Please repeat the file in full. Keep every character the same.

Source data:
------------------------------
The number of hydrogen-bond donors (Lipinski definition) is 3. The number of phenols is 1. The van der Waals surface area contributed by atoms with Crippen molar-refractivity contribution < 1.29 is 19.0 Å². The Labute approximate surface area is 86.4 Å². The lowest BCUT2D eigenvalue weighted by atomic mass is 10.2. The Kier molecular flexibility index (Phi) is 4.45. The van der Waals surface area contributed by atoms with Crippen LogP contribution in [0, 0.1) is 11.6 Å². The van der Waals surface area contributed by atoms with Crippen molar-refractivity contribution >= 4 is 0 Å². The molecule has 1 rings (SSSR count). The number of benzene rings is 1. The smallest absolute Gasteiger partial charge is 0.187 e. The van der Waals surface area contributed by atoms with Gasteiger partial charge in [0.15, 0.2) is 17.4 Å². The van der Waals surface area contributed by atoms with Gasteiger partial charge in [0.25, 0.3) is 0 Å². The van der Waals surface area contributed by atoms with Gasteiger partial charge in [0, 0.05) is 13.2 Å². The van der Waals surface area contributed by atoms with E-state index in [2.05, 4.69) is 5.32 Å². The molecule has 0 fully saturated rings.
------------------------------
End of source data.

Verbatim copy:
The number of hydrogen-bond donors (Lipinski definition) is 3. The number of phenols is 1. The van der Waals surface area contributed by atoms with Crippen molar-refractivity contribution < 1.29 is 19.0 Å². The Labute approximate surface area is 86.4 Å². The lowest BCUT2D eigenvalue weighted by atomic mass is 10.2. The Kier molecular flexibility index (Phi) is 4.45. The van der Waals surface area contributed by atoms with Crippen LogP contribution in [0, 0.1) is 11.6 Å². The van der Waals surface area contributed by atoms with Crippen molar-refractivity contribution >= 4 is 0 Å². The molecule has 1 rings (SSSR count). The number of benzene rings is 1. The smallest absolute Gasteiger partial charge is 0.187 e. The van der Waals surface area contributed by atoms with Gasteiger partial charge in [0.15, 0.2) is 17.4 Å². The van der Waals surface area contributed by atoms with Gasteiger partial charge in [0.25, 0.3) is 0 Å². The van der Waals surface area contributed by atoms with Gasteiger partial charge in [0, 0.05) is 13.2 Å². The van der Waals surface area contributed by atoms with E-state index in [2.05, 4.69) is 5.32 Å². The molecule has 0 fully saturated rings.